New Zealand’s second largest city is attractively sandwiched between mountains and sea. It’s a pretty mix of heritage buildings, cafes and gardens and will be part hosting the Rugby World Cup in September and October 2011.
What to see and do
A pleasant introduction to Christchurch is a punting tour on the river Avon (www.punting.co.nz). Alternatively take the heritage tram which circuits the city, hopping off at museums and galleries.
Christchurch Airport boasts a special training campus for Antarctica-bound researchers. Get your own taste at the International Antarctic Centre where you can see exhibits, 3D films and rescued penguins, brave a sub-zero storm and ride an all-terrain vehicle (www.iceberg.co.nz) .
You’re guaranteed to spot the elusive kiwi at Willowbank Wildlife Reserve which has its own breeding programme. There’s also a Maori cultural experience on site (www.willowbank.co.nz). For more communing with nature, take a hiking trail in the Port Hills, accessed by a scenic Gondola ride (www.gondola.co.nz).
Where to eat
In landscaped gardens beside the river, Mona Vale Homestead (www.monavale.co.nz) is perfect for lunch or a post-punt high tea and will even set you up with a picnic basket. Another scenic spot is Hinton’s the ‘cellar door’ of the Hinton Estate Vineyard where you can lunch before browsing gardens and a classic car collection. (www.hintons.net.nz).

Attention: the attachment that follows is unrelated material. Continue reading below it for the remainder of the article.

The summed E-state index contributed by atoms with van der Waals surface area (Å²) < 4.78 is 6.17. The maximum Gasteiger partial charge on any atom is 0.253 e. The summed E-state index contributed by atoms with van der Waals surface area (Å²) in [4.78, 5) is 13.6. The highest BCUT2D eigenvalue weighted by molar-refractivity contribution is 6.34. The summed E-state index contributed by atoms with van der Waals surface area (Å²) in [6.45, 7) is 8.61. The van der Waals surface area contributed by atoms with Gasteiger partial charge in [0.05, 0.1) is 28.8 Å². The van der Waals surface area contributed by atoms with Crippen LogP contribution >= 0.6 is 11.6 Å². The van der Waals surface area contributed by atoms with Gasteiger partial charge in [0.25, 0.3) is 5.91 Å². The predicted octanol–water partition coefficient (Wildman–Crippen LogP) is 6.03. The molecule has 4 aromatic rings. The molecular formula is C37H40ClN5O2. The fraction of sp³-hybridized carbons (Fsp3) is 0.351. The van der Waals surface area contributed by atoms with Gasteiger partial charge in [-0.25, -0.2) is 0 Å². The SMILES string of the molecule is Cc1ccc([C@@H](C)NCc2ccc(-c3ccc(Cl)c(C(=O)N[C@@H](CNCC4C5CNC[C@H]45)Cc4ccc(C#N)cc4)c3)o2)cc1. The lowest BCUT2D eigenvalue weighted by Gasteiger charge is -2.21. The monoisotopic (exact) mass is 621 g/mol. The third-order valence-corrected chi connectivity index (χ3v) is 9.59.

Award-winning Hay’s Restaurant (www.foodandwine.co.nz) serves modern New Zealand food and is particularly known for its organic lamb raised on the owners’ farm. Your meal comes with musical accompaniment at Octagon, a stunning converted church (www.octagonlive.co.nz)
Where to drink
Christchurch’s entertainment district SOL Square (www.sol.net.nz) contains several music venues, restaurants and bars including former bootleg distillery Cleaners Only and wine bar Vinum Shed. You can Find Belgium’s finest at the retro-styled Belgian Beer Café (www.belgianbeercafe.net.nz) but for something local it has to be wine – Pegasus Bay is among accessible vineyards (www.pegasusbay.com). If you’re up late try your luck at Christchurch Casino before retiring to one of its two bars (www.christchurchcasino.co.nz).
Where to stay
The Hotel Grand Chancellor is within strolling distance of central Cathedral Square and its 26 floors have views to the Southern Alps. (www.ghihotels.com). Also centrally located, the Worcester of Christchurch has just two suites, furnished with antiques (www.worcester.co.nz).
Just outside the city, another heritage option is Otahuna Lodge which is set in 30 acres of botanic gardens (www.otahuna.co.nz). A more affordable country experience comes at Pete’s Farmstay in the Canterbury Plains where you can watch sheep being sheared and cows being milked and muck-in should you wish (www.petesfarm.co.nz).
Christchurch offers its own wildlife cruises but a day trip to Kiakoura is best for whale-watching and dolphin encounters. Aoraki Mount Cook national park is home to glaciers and the country’s highest peak.
One of the loveliest journeys in New Zealand can be made on the TranzAlpine train, between Christchurch and westerly Greymouth, which also stops at Arthur’s Pass – a location for the Narnia films. The TranzCoastal train travels between Christchurch and Picton. (www.tranzscenic.co.nz)